"We girls," she continued, "went back to school, and just at that time Louise's brother came over to Brussels. I think that I have already told you that the supervision over us was far from strict. There was nothing to prevent Captain Fitzmaurice being a good deal with us. We had picnics, tennis parties, rides! Long before the six months were up I understood how foolish I had been. I wrote to Prince Frederick and begged him to release me from our uncompleted engagement. His answer was to appear in person. He made a scene. My mother and father were now wholly on his side. Within a few weeks he had lost both a cousin and a brother. His succession to the throne was almost a certainty. His own people were just as anxious to have him married. I did not know why then, but I found out later on. They had their way. I believe that things are different in an English home. In mine, I can assure you that I never had any chance. I entered upon my married life without the least possibility of happiness. Needless to say, I never realized any! For the last four years my husband has been trying for a divorce! Very soon it is possible that he will succeed."

Wrayson leaned a little towards her.

"Is it permitted, Madame, to ask a question?"

"Why not?"

"You have fought against this divorce, you and your friends, so zealously. Yet your life has been unhappy. Release could scarcely have been anything but a relief to you!"

Madame de Melbain raised her head slightly. Her brows were a little contracted. From her eyes there flashed the silent fire of a queen's disdain.

"Release! Yes, I would welcome that! If it were death it would be very welcome! But divorce--he to divorce me, he, whose brutality and infidelities are the scandal of every Court in Europe! No! A divorce I never shall accept. Separation I have insisted upon."

Wrayson hesitated for a moment.

"May I be pardoned," he said, "if I repeat to you what I saw in print lately--in a famous English paper? They spoke of this divorce case which has lasted so long; they spoke of it as about to be finally decided. There was some fresh evidence about to be produced, a special court was to be held."

Madame de Melbain turned, if possible, a shade paler.

"Yes!" she said slowly, "I have heard of that. We have all heard of that. I want to tell you, Mr. Wrayson, what that fresh evidence consists of."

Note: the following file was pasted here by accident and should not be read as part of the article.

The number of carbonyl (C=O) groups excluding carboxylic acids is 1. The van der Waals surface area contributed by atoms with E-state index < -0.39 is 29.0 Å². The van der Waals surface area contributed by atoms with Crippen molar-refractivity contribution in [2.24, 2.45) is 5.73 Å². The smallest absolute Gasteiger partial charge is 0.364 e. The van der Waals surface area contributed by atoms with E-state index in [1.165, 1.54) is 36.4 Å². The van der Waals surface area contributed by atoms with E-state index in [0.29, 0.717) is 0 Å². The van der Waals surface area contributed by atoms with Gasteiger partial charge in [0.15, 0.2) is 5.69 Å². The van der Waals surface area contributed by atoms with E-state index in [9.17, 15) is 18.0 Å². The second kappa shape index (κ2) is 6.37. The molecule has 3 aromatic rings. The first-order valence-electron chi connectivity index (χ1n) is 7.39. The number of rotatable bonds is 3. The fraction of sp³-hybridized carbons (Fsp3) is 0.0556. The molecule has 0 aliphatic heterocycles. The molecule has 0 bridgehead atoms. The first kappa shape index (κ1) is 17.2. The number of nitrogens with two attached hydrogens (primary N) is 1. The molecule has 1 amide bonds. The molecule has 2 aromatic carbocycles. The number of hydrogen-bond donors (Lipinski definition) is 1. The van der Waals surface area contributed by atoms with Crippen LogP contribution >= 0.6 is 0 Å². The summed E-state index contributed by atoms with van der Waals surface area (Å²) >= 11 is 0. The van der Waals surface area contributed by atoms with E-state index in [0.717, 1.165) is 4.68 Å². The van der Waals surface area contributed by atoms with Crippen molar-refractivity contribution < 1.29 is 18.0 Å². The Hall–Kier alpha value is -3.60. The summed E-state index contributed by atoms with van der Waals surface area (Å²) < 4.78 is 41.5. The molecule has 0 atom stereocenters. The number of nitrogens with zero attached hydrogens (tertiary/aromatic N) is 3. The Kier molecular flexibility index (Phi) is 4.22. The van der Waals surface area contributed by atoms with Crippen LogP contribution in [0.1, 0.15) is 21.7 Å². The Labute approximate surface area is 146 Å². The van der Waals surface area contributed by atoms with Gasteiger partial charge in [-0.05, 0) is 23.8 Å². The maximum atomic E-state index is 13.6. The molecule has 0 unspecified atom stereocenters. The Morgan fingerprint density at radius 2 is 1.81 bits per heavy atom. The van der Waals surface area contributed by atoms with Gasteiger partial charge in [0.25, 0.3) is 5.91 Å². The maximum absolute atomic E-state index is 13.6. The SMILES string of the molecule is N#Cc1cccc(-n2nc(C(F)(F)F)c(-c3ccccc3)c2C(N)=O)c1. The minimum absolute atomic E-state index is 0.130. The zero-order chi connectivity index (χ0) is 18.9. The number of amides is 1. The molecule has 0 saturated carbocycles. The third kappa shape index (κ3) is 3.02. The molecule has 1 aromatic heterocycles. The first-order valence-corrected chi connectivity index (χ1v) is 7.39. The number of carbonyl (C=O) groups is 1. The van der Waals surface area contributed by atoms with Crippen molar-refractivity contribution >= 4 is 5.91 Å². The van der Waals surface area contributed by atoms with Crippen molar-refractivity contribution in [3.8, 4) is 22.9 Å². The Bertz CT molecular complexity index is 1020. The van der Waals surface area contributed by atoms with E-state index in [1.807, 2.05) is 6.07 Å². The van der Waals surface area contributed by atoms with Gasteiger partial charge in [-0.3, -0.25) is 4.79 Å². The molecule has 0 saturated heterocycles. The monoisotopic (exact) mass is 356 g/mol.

Wrayson bowed and waited. Somehow he felt that he was on the eve of a great discovery.

"Both before my marriage and afterwards," Madame de Melbain said quietly, "I wrote to--Captain Fitzmaurice. I was always impulsive--when I was younger, and my letters, especially one written on the eve of my marriage, would no doubt decide the case against me. Captain Fitzmaurice was killed--in Natal, but in a mysterious way news has reached me of the letters since his death."

"In what way?" Wrayson asked.

For the first time, Madame de Melbain glanced a little nervously about her. Against listeners, however, they seemed absolutely secure. There was no hiding-place, nor any one within sight. Upon the land was everywhere the silence of a great heat. Even in the shade where they sat the still air was hot and breathless. Down in the valley the cows stood knee deep in the stream, and a blue haze hung over the vineyards.

"Nearly eighteen months ago," Madame de Melbain continued, "I received a letter signed by the name of Morris Barnes. The writer said that he had just arrived from South Africa, and had picked up on one of the battlefields there a bundle of letters, which he had come to the conclusion must have been written by me. He did not mince matters in the least. He was a blackmailer pure and simple. He had given me the first chance of buying these letters! What was my offer?"